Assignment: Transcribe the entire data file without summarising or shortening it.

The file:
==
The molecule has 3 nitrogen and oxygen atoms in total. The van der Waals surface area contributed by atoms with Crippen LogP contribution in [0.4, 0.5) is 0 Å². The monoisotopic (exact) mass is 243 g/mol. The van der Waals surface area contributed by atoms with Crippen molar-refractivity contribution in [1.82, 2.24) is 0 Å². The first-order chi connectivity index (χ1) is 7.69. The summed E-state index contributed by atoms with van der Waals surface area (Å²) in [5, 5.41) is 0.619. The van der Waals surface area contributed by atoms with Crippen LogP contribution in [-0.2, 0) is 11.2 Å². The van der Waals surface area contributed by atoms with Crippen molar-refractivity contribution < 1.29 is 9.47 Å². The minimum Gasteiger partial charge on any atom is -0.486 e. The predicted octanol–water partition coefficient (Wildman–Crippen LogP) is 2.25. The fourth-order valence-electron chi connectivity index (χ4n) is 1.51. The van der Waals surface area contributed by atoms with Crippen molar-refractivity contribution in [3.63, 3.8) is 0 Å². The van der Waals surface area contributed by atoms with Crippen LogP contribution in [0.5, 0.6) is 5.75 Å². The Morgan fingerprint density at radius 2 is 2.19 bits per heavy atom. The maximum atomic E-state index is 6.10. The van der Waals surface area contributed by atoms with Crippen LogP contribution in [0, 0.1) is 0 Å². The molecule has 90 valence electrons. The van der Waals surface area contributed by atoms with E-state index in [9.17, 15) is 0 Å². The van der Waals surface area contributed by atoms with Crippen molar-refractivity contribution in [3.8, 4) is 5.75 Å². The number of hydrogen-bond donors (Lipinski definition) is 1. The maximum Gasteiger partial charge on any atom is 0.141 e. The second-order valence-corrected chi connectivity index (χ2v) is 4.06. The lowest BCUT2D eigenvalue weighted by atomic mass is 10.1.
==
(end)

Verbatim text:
The molecule has 3 nitrogen and oxygen atoms in total. The van der Waals surface area contributed by atoms with Crippen LogP contribution in [0.4, 0.5) is 0 Å². The monoisotopic (exact) mass is 243 g/mol. The van der Waals surface area contributed by atoms with Crippen molar-refractivity contribution in [1.82, 2.24) is 0 Å². The first-order chi connectivity index (χ1) is 7.69. The summed E-state index contributed by atoms with van der Waals surface area (Å²) in [5, 5.41) is 0.619. The van der Waals surface area contributed by atoms with Crippen LogP contribution in [-0.2, 0) is 11.2 Å². The van der Waals surface area contributed by atoms with Crippen molar-refractivity contribution < 1.29 is 9.47 Å². The minimum Gasteiger partial charge on any atom is -0.486 e. The predicted octanol–water partition coefficient (Wildman–Crippen LogP) is 2.25. The fourth-order valence-electron chi connectivity index (χ4n) is 1.51. The van der Waals surface area contributed by atoms with Crippen molar-refractivity contribution in [3.63, 3.8) is 0 Å². The van der Waals surface area contributed by atoms with Crippen LogP contribution in [0.5, 0.6) is 5.75 Å². The Morgan fingerprint density at radius 2 is 2.19 bits per heavy atom. The maximum atomic E-state index is 6.10. The van der Waals surface area contributed by atoms with Crippen LogP contribution in [0, 0.1) is 0 Å². The molecule has 90 valence electrons. The van der Waals surface area contributed by atoms with E-state index in [9.17, 15) is 0 Å². The van der Waals surface area contributed by atoms with Crippen molar-refractivity contribution in [3.8, 4) is 5.75 Å². The number of hydrogen-bond donors (Lipinski definition) is 1. The maximum Gasteiger partial charge on any atom is 0.141 e. The second-order valence-corrected chi connectivity index (χ2v) is 4.06. The lowest BCUT2D eigenvalue weighted by atomic mass is 10.1.